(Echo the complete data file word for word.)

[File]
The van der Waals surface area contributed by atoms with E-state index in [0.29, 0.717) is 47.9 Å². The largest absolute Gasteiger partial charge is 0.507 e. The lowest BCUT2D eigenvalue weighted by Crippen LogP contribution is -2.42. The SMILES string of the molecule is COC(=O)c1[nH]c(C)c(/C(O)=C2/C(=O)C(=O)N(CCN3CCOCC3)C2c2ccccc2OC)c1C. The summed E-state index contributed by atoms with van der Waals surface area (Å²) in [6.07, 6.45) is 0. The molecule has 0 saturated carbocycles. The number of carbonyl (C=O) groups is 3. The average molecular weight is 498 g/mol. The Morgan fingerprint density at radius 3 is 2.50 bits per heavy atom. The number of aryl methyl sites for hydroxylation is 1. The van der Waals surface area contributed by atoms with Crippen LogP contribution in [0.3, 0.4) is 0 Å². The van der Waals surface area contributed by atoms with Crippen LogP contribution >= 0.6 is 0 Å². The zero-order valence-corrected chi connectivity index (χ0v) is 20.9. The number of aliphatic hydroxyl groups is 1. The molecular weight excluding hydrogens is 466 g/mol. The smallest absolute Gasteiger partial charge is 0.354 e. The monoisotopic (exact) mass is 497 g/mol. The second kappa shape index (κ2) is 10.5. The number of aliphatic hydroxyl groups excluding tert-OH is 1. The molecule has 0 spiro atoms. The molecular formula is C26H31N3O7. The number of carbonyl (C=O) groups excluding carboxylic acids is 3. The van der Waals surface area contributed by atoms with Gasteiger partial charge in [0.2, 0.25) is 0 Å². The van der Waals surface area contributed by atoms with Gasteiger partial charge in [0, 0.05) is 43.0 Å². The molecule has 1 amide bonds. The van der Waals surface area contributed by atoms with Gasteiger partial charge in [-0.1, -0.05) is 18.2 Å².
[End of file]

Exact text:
The van der Waals surface area contributed by atoms with E-state index in [0.29, 0.717) is 47.9 Å². The largest absolute Gasteiger partial charge is 0.507 e. The lowest BCUT2D eigenvalue weighted by Crippen LogP contribution is -2.42. The SMILES string of the molecule is COC(=O)c1[nH]c(C)c(/C(O)=C2/C(=O)C(=O)N(CCN3CCOCC3)C2c2ccccc2OC)c1C. The summed E-state index contributed by atoms with van der Waals surface area (Å²) in [6.07, 6.45) is 0. The molecule has 0 saturated carbocycles. The number of carbonyl (C=O) groups is 3. The average molecular weight is 498 g/mol. The Morgan fingerprint density at radius 3 is 2.50 bits per heavy atom. The number of aryl methyl sites for hydroxylation is 1. The van der Waals surface area contributed by atoms with Crippen LogP contribution in [0.3, 0.4) is 0 Å². The van der Waals surface area contributed by atoms with Crippen LogP contribution >= 0.6 is 0 Å². The zero-order valence-corrected chi connectivity index (χ0v) is 20.9. The number of aliphatic hydroxyl groups is 1. The molecular weight excluding hydrogens is 466 g/mol. The smallest absolute Gasteiger partial charge is 0.354 e. The monoisotopic (exact) mass is 497 g/mol. The second kappa shape index (κ2) is 10.5. The number of aliphatic hydroxyl groups excluding tert-OH is 1. The molecule has 0 spiro atoms. The molecular formula is C26H31N3O7. The number of carbonyl (C=O) groups excluding carboxylic acids is 3. The van der Waals surface area contributed by atoms with Gasteiger partial charge in [0.2, 0.25) is 0 Å². The van der Waals surface area contributed by atoms with Gasteiger partial charge in [0, 0.05) is 43.0 Å². The molecule has 1 amide bonds. The van der Waals surface area contributed by atoms with Gasteiger partial charge in [-0.1, -0.05) is 18.2 Å².